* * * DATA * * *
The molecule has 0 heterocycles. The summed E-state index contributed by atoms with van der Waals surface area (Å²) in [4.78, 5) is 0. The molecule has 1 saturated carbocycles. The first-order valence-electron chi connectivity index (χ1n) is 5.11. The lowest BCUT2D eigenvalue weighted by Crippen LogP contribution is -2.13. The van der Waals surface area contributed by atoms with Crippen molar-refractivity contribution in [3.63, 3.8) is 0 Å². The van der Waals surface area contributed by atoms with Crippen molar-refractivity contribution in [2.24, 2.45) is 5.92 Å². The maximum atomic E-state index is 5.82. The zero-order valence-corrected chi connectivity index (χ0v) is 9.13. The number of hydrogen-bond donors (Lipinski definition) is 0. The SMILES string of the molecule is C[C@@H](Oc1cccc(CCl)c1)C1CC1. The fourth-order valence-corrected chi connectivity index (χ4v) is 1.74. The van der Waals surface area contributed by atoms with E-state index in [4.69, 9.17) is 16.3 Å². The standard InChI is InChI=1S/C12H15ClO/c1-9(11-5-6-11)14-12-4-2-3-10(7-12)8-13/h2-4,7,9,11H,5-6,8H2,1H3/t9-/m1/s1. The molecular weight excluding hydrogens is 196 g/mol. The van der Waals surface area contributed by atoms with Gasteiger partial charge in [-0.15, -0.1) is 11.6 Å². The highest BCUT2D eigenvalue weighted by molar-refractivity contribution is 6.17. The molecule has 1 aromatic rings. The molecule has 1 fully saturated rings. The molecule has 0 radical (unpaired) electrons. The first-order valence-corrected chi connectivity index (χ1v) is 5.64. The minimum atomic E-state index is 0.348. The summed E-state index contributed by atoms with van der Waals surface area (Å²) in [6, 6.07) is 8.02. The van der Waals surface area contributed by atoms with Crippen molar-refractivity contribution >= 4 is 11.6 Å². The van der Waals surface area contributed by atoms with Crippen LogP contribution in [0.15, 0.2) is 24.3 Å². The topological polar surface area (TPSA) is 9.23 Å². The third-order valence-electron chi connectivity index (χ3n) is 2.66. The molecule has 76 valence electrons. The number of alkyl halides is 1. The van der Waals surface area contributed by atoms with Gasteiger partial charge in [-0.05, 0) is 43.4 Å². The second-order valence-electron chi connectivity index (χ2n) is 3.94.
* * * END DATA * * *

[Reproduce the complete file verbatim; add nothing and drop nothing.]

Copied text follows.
The molecule has 0 heterocycles. The summed E-state index contributed by atoms with van der Waals surface area (Å²) in [4.78, 5) is 0. The molecule has 1 saturated carbocycles. The first-order valence-electron chi connectivity index (χ1n) is 5.11. The lowest BCUT2D eigenvalue weighted by Crippen LogP contribution is -2.13. The van der Waals surface area contributed by atoms with Crippen molar-refractivity contribution in [3.63, 3.8) is 0 Å². The van der Waals surface area contributed by atoms with Crippen molar-refractivity contribution in [2.24, 2.45) is 5.92 Å². The maximum atomic E-state index is 5.82. The zero-order valence-corrected chi connectivity index (χ0v) is 9.13. The number of hydrogen-bond donors (Lipinski definition) is 0. The SMILES string of the molecule is C[C@@H](Oc1cccc(CCl)c1)C1CC1. The fourth-order valence-corrected chi connectivity index (χ4v) is 1.74. The van der Waals surface area contributed by atoms with E-state index in [4.69, 9.17) is 16.3 Å². The standard InChI is InChI=1S/C12H15ClO/c1-9(11-5-6-11)14-12-4-2-3-10(7-12)8-13/h2-4,7,9,11H,5-6,8H2,1H3/t9-/m1/s1. The molecular weight excluding hydrogens is 196 g/mol. The van der Waals surface area contributed by atoms with Gasteiger partial charge in [-0.15, -0.1) is 11.6 Å². The highest BCUT2D eigenvalue weighted by molar-refractivity contribution is 6.17. The molecule has 1 aromatic rings. The molecule has 1 fully saturated rings. The molecule has 0 radical (unpaired) electrons. The first-order valence-corrected chi connectivity index (χ1v) is 5.64. The minimum atomic E-state index is 0.348. The summed E-state index contributed by atoms with van der Waals surface area (Å²) in [6, 6.07) is 8.02. The van der Waals surface area contributed by atoms with Crippen molar-refractivity contribution >= 4 is 11.6 Å². The van der Waals surface area contributed by atoms with Crippen LogP contribution in [0.15, 0.2) is 24.3 Å². The topological polar surface area (TPSA) is 9.23 Å². The third-order valence-electron chi connectivity index (χ3n) is 2.66. The molecule has 76 valence electrons. The number of alkyl halides is 1. The van der Waals surface area contributed by atoms with Gasteiger partial charge in [-0.05, 0) is 43.4 Å². The second-order valence-electron chi connectivity index (χ2n) is 3.94.